Cutting Public Education Budgets is a Political Choice... Bailing Out Children is a Better Choice

FOR IMMEDIATE RELEASE

The aggregate cuts to education budgets currently described as inevitable are in fact a political choice being made by politicians, and they will inflict serious harm on children.

The alternatives to that choice and the looming damage are explained in Austerity, Subsistence, or Investment: Will Congress and the President Choose to Bail Out Our Children’s Future?, a policy memo released today by the National Education Policy Center. It is authored by Frank Adamson, a professor at California State University, Sacramento, Allison Brown of the Righteous Rage Institute for Social Justice (RRISJ), and University of Colorado Boulder professor Kevin Welner, who is the Director of the National Education Policy Center. The policy memo is also being released by the Schott Foundation and RRISJ.

The authors lay out the three options now facing the federal government: austerity, whereby states suffer budget shortfalls unaided by the federal government, leading to massive teacher layoffs and other resource deprivation; subsistence, whereby the federal government backfills state budgets to maintain the status quo, and investment, whereby the federal government responds to this crisis with the initiative to drive a national renewal of our public education system.

The policy memo arrives at a time of multiple calls for federal stimulus spending to support public education, and at a time when protesters across the country are marching against police violence and for equal rights for Black people and communities of color. It details why the country cannot afford to cut education spending at a time of increasing needs for children and families. It also explains how racial inequity in the system will result in further divestment from communities of color at a time when people en masse are demanding transformation of systems that have historically marginalized and failed Black, Latinx, and Native youth and families. Finally, it provides an overview of the types of investments that educators and families want in their schools, including investments in social emotional learning and restorative justice as replacements for the current over-policing of Black and Latinx bodies in schools. A clear and compelling alternative to cutting education spending exists: the historically successful approach of increased investment to fully fund high-quality public education and prepare our future generations.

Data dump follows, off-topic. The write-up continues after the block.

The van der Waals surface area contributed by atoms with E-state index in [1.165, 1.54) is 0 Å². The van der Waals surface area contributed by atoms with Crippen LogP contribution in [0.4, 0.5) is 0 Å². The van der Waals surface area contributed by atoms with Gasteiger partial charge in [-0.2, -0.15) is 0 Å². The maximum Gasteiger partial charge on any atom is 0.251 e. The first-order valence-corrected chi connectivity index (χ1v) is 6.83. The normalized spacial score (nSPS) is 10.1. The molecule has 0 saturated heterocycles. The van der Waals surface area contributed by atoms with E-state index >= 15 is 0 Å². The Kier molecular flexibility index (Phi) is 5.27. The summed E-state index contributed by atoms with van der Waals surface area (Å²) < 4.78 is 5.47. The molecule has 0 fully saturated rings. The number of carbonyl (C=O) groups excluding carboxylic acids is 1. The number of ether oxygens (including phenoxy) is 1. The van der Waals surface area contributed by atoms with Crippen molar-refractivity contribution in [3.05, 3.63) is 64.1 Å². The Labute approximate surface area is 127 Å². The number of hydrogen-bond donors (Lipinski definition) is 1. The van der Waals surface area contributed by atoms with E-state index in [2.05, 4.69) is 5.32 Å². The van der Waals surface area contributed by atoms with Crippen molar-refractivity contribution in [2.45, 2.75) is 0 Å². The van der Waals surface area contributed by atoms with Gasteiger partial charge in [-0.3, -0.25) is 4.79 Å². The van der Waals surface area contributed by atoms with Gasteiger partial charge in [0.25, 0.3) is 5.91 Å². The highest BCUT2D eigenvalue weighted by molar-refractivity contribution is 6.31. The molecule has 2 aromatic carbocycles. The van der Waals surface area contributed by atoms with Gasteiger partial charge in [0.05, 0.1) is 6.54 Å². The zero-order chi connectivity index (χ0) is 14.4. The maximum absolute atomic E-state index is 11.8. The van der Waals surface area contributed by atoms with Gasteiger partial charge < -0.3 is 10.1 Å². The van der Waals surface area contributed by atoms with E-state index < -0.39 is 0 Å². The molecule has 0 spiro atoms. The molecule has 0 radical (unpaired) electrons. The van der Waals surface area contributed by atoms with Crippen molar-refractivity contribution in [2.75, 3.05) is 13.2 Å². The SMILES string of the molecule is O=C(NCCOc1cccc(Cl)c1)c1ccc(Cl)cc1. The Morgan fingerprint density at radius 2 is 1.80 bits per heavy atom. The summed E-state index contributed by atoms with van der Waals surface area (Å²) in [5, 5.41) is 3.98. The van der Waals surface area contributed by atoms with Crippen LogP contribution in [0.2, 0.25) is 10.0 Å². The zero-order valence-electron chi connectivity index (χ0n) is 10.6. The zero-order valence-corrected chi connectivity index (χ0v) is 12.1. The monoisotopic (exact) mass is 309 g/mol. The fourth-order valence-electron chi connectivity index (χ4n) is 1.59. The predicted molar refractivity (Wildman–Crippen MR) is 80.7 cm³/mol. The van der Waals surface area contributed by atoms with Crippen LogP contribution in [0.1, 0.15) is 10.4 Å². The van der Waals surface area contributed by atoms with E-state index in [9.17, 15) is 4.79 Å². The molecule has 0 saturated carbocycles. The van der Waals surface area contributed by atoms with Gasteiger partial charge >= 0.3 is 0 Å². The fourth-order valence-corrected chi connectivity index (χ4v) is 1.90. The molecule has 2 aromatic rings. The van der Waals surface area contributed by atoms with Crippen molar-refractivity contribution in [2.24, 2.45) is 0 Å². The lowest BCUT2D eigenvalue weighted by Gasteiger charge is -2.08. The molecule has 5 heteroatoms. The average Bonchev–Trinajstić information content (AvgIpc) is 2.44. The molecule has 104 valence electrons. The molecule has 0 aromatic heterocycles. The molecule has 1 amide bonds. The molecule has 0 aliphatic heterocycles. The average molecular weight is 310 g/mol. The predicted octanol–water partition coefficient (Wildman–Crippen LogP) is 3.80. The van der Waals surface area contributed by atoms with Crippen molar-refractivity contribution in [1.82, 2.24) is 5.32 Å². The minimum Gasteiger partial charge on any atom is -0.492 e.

In the end, the authors pose the question: If policymakers are willing and able to put trillions toward supporting wealthy investors and bolstering financial markets, how can they deny a fraction of that to our children to save their futures?

Find Austerity, Subsistence, or Investment: Will Congress and the President Choose to Bail Out Our Children’s Future?, by Frank Adamson, Allison Brown, and Kevin Welner, at:
http://nepc.colorado.edu/publication/austerity